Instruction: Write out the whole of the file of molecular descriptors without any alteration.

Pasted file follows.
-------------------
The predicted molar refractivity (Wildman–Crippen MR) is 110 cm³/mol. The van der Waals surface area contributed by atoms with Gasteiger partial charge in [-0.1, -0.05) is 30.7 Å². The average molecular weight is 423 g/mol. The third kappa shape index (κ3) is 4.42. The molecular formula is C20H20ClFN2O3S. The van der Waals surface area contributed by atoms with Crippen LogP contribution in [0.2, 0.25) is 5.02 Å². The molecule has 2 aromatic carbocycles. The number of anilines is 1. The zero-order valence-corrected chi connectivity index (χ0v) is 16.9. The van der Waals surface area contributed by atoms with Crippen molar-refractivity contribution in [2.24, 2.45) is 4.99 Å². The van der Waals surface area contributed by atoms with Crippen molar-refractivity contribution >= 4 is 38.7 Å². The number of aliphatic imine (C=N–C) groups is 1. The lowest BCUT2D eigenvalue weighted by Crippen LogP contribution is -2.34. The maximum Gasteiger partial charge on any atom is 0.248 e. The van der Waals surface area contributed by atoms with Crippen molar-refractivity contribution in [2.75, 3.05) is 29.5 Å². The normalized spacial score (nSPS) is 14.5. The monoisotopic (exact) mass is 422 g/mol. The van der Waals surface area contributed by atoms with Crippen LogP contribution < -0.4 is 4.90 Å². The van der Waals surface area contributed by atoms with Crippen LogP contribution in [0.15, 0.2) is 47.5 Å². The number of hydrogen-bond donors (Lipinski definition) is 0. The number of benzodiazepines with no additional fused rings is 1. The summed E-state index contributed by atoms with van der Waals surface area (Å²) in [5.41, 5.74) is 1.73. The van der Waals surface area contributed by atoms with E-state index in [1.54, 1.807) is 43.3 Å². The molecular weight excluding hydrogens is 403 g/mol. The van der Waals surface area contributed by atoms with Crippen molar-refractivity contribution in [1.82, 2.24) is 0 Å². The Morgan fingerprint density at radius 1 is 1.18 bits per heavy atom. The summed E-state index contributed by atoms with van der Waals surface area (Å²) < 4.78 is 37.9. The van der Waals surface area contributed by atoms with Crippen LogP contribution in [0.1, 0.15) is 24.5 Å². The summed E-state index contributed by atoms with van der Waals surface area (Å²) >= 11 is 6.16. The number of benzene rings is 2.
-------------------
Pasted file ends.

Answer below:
The predicted molar refractivity (Wildman–Crippen MR) is 110 cm³/mol. The van der Waals surface area contributed by atoms with Gasteiger partial charge in [-0.1, -0.05) is 30.7 Å². The average molecular weight is 423 g/mol. The third kappa shape index (κ3) is 4.42. The molecular formula is C20H20ClFN2O3S. The van der Waals surface area contributed by atoms with Crippen LogP contribution in [0.2, 0.25) is 5.02 Å². The molecule has 2 aromatic carbocycles. The number of anilines is 1. The zero-order valence-corrected chi connectivity index (χ0v) is 16.9. The van der Waals surface area contributed by atoms with Crippen molar-refractivity contribution in [2.24, 2.45) is 4.99 Å². The van der Waals surface area contributed by atoms with Crippen molar-refractivity contribution >= 4 is 38.7 Å². The number of aliphatic imine (C=N–C) groups is 1. The lowest BCUT2D eigenvalue weighted by Crippen LogP contribution is -2.34. The maximum Gasteiger partial charge on any atom is 0.248 e. The van der Waals surface area contributed by atoms with Crippen molar-refractivity contribution in [2.75, 3.05) is 29.5 Å². The normalized spacial score (nSPS) is 14.5. The monoisotopic (exact) mass is 422 g/mol. The van der Waals surface area contributed by atoms with Crippen LogP contribution < -0.4 is 4.90 Å². The van der Waals surface area contributed by atoms with Crippen LogP contribution in [0.15, 0.2) is 47.5 Å². The number of hydrogen-bond donors (Lipinski definition) is 0. The number of benzodiazepines with no additional fused rings is 1. The summed E-state index contributed by atoms with van der Waals surface area (Å²) in [5.41, 5.74) is 1.73. The van der Waals surface area contributed by atoms with E-state index in [1.54, 1.807) is 43.3 Å². The molecular weight excluding hydrogens is 403 g/mol. The van der Waals surface area contributed by atoms with Crippen molar-refractivity contribution in [1.82, 2.24) is 0 Å². The Morgan fingerprint density at radius 1 is 1.18 bits per heavy atom. The summed E-state index contributed by atoms with van der Waals surface area (Å²) < 4.78 is 37.9. The van der Waals surface area contributed by atoms with Crippen LogP contribution in [0.1, 0.15) is 24.5 Å². The summed E-state index contributed by atoms with van der Waals surface area (Å²) >= 11 is 6.16. The number of benzene rings is 2.